How many emails does your company send and receive in a day?
If you are an Exchange Admin, chances are that you know exactly what kind of message traffic your organization produces. Because of legal or regulatory requirements, mail journaling can be a critical capability.
There are multiple ways to handle the storage of your email journaling feed. But first, in case you're not familiar, what exactly is email journaling and why is it a great option for you?
In this article, we'll go over the basics of email journaling, what it is, things to consider, and some of the benefits that come from journaling.
Email Archiving: Not the Same as Email Journaling
Email archiving and email journaling are both forms of storing email messages for later use. They are not the same thing and have some pretty significant differences.
Before getting into journaling itself, let's establish the difference between these two storage methods.
What is Email Archiving?
Email archiving is a method of storing message objects to secondary storage. No copy is created; the original is migrated elsewhere, to some new location off the production mail system.
Email archiving became popular before the cloud era, starting around 2001/2002, back when almost all email servers were hosted on-premises, because it served as a release valve to offload production servers. As most organizations shifted their mail workloads to the cloud in recent years, typically to Microsoft Office 365, the need for email archiving changed because Microsoft provides 50 GB primary mailboxes plus a 50 GB archive mailbox for a total of 100 GB per user license.
100 GB of storage for files isn't that much space, but for email it represents a significant number of messages. The average user would be challenged to consume all that space within 10 years of normal business email.
Thus, email archiving is now more common for organizations requiring a special vault set aside for legacy mail. Oftentimes, ex-employee mail will be sent to an email archive. And modern cloud-based email archives can also serve as an Office 365 backup solution for Exchange Online mailboxes.
What is Email Journaling?
Email journaling is the process of creating a shadow copy of message traffic you need to record. It is done transparently to the user, and the user does not have access to the journal copies. Journaling creates a corporate record of emails.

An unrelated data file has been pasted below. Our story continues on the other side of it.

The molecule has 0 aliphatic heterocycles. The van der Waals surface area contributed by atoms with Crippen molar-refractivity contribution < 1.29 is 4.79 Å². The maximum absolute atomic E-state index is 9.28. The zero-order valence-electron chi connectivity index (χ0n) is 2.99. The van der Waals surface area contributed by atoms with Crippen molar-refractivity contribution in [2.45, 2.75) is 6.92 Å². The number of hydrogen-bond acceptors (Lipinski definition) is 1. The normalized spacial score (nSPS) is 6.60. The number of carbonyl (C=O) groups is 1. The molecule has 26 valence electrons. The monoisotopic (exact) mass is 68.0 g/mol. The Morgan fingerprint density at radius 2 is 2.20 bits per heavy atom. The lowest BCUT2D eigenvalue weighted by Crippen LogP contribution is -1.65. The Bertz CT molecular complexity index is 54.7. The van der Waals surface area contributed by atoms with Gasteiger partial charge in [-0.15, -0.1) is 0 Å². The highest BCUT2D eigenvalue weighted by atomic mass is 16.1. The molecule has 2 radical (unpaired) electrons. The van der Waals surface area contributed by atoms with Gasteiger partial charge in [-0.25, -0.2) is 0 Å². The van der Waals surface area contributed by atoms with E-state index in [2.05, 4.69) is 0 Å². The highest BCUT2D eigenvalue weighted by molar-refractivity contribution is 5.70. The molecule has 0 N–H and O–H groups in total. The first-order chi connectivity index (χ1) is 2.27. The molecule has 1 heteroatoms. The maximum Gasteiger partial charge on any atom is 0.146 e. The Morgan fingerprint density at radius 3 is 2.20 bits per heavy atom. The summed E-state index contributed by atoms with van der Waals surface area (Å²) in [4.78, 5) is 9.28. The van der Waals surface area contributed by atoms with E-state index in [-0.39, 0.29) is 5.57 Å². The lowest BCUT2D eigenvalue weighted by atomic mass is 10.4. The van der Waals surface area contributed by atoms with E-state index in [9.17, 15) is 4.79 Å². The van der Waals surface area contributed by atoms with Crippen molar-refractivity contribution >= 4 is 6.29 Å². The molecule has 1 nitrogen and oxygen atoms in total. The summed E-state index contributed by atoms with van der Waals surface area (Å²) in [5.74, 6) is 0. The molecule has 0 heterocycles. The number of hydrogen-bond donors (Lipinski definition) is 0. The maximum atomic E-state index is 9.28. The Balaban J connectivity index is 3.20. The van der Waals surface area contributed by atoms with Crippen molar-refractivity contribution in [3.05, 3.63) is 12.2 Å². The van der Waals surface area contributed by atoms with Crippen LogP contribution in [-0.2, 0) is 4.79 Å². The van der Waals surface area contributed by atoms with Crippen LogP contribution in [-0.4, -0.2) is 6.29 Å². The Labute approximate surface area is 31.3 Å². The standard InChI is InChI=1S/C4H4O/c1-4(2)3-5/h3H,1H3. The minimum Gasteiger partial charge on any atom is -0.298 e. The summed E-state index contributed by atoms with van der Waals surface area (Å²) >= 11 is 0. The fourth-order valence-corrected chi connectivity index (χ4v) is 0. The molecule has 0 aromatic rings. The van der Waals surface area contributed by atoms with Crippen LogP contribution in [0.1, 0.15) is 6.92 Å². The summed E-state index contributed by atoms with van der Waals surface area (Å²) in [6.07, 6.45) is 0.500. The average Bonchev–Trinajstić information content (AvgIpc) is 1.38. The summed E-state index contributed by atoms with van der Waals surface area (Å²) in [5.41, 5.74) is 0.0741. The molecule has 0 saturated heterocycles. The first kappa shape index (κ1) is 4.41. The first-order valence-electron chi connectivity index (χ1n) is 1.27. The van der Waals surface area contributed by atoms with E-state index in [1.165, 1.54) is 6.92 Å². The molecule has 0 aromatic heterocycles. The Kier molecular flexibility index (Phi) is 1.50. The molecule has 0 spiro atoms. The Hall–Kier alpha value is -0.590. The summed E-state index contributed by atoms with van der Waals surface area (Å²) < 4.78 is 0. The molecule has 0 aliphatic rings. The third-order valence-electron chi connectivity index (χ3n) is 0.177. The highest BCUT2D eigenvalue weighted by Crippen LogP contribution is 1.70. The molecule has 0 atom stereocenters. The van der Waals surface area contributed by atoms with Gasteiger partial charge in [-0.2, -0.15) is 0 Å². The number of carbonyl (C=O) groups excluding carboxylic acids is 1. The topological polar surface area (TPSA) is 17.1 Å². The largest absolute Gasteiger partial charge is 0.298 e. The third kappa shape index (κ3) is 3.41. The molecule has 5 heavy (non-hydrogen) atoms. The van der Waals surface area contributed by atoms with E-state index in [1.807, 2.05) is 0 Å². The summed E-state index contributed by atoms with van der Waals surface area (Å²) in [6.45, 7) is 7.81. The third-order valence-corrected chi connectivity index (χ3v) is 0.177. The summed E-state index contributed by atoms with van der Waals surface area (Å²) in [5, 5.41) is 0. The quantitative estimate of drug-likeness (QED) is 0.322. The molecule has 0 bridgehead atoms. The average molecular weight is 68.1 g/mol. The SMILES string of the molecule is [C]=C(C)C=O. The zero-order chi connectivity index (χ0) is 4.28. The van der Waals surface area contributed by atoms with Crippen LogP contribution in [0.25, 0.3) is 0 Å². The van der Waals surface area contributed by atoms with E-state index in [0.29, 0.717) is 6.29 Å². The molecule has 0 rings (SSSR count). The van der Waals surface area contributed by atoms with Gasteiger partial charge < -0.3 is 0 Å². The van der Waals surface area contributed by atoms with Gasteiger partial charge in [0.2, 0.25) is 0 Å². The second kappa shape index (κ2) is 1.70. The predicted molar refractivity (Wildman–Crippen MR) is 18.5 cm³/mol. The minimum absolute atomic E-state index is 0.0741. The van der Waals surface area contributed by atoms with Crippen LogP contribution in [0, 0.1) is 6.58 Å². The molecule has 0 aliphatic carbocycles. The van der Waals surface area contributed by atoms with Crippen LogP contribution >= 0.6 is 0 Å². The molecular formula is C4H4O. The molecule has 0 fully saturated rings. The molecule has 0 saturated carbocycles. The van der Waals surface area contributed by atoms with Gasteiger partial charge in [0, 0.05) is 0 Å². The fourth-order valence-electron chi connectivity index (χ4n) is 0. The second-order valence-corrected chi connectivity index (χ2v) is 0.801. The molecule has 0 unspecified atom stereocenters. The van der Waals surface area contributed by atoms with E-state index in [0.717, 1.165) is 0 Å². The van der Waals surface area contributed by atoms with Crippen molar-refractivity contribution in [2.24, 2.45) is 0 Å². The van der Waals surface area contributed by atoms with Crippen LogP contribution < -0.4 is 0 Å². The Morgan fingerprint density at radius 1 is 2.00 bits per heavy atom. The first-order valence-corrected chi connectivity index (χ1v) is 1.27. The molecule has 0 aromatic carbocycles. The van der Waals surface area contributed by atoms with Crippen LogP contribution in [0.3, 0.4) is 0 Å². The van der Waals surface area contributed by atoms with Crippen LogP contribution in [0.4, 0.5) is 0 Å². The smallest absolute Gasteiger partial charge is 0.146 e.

Journaling is ideal if you're looking to keep a record of all communications. Email messages are the obvious content type for journaling, but other types of content can be recorded this way through the Simple Mail Transfer Protocol (SMTP) which is an Internet standard for electronic mail (email) transmission. Think text messages, instant messages, social media, etc.
The Benefits of Email Journaling
There are many benefits that accompany email journaling. Here's a quick rundown on some of these positive aspects.
Many companies have regulations in place that require recording of communications with specific record retention requirements. This may include communication with employees regarding business tasks or communications with customers or clients.
Here is a list of regulations wherein journaling may be beneficial to your organization's compliance posture:
- Sarbanes-Oxley Act of 2002 (SOX)
- Security Exchange Commission Rule 17a-4 (SEA Rule 17 A-4)
- National Association of Securities Dealers 3010 & 3110 (NASD 3010 & 3110)
- Gramm-Leach-Bliley Act (Financial Modernization Act)
- Financial Institution Privacy Protection Act of 2001
- Financial Institution Privacy Protection Act of 2003
- Health Insurance Portability and Accountability Act of 1996 (HIPAA)
- Uniting and Strengthening America by Providing Appropriate Tools Required to Intercept and Obstruct Terrorism Act of 2001 (Patriot Act)
- European Union Data Protection Directive (EUDPD)
- Japan's Personal Information Protection Act